[+] Menu

Is the 2009 Bogey Man Still Spooky? - Slender: The Arrival Review

Home > Is the 2009 Bogey Man Still Spooky? - Slender: The Arrival Review

Slender The Arrival Switch Screenshot

Slender: The Arrival was first released for PC back in 2013, a time when the Slenderman was all the craze. The game has since been released on a variety of consoles throughout the years, culminating in a release on Switch earlier this week. How well does this game hold up in 2019? Is the Slenderman even spooky anymore?

Platforms: PC, PS3, 360, PS4, Xbox One, Wii U, Switch [Reviewed]
Developer: Blue Isle Studios
Release: June 20, 2019 (Switch)
MSRP: $9.99
Press Copy provided by Blue Isle Studios

Slender The Arrival Switch Screenshot

This game is a sequel to Slender: The Eight Pages. If you're familiar with that game, the goal was quite simple: find eight notes scattered randomly through a spooky environment before the Slenderman gets you. It was a very popular freeware game in 2012, especially among Youtubers and streamers. Slender: The Arrival is the sequel to that game, this time with a bigger scope. However, most of the core gameplaay is the same: find objects and pick them up before getting caught.

In Slender, you play as Laruen searching for your childhood friend Kate after receiving some unsettling letters from her. Things get dark fast (did we mention this was a horror game?) and it's your goal to solve the mystery of what happened to your friend, meanwhile trying to stay alive yourself.

The game is plot-driven, but its plot is rather simple. Optional collectables and notes let you piece together more of the story as time goes on. The story is interesting enough, but is ultimately rather forgettable. I didn't really mind much though, because I didn't feel like the plot was actually very important to the goal of the game: to spook the bejesus out of you.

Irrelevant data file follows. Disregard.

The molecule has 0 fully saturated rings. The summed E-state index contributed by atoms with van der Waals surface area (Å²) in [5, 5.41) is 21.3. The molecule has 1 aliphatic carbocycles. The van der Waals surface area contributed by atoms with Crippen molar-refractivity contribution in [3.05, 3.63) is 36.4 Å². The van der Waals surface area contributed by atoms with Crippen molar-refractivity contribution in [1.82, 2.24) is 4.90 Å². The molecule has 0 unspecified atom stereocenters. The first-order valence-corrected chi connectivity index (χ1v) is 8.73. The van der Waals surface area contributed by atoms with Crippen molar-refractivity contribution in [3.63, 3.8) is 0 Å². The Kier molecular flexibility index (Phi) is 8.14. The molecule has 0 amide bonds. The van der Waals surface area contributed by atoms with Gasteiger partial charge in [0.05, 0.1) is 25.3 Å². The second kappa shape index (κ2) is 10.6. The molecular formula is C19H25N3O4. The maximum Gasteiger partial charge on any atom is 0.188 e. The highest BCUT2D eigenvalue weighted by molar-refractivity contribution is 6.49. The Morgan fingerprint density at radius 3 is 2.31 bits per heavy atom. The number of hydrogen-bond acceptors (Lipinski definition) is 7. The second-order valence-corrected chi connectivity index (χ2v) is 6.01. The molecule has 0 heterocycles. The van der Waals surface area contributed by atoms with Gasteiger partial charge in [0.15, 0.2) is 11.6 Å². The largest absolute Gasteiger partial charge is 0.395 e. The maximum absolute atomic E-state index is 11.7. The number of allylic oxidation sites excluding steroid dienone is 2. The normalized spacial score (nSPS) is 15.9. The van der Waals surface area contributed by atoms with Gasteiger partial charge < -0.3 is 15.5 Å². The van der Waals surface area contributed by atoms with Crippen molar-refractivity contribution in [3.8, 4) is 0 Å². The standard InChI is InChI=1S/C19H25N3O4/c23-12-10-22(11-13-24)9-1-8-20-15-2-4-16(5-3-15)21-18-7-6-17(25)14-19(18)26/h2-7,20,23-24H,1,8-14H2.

Slender The Arrival Switch Screenshot

That's what this game does a pretty solid job at. As you progress through a few different areas (each with fairly unique environmental changes), the Slenderman and his henchman come at you in increasingly more intense ways. You're only way to fight back is to run (you can briefly stun some enemies with your flashlight as well). Some might not like this mechanic, but I felt it contributed to the general feeling of helplessness that's important to a horror story.

The game is seperated into a few different chapters (which can be selected and replayed from the title screen), and there actually is a decent amount of variance in the objectives. You'll play as a few different characterse, sometimes during flashbacks or recordings. While the heart of the game is still finding objects and clues (the first chapter is pretty much just The Eight Pages), the sequel makes a plot out of it with a world that's worth exploring.

Slender The Arrival Switch Screenshot

The game is atmospheric, and presents some cool visual contrasts that I felt were worth snapping a screenshot of and admiring. The game is also presented through the lens of a camera. Most of the adventure happens at night or in the dark, so you're limited in visual range by a flashlight. I think both of these gimmicks contribute positively to the overall feeling of suspense and terror as you play.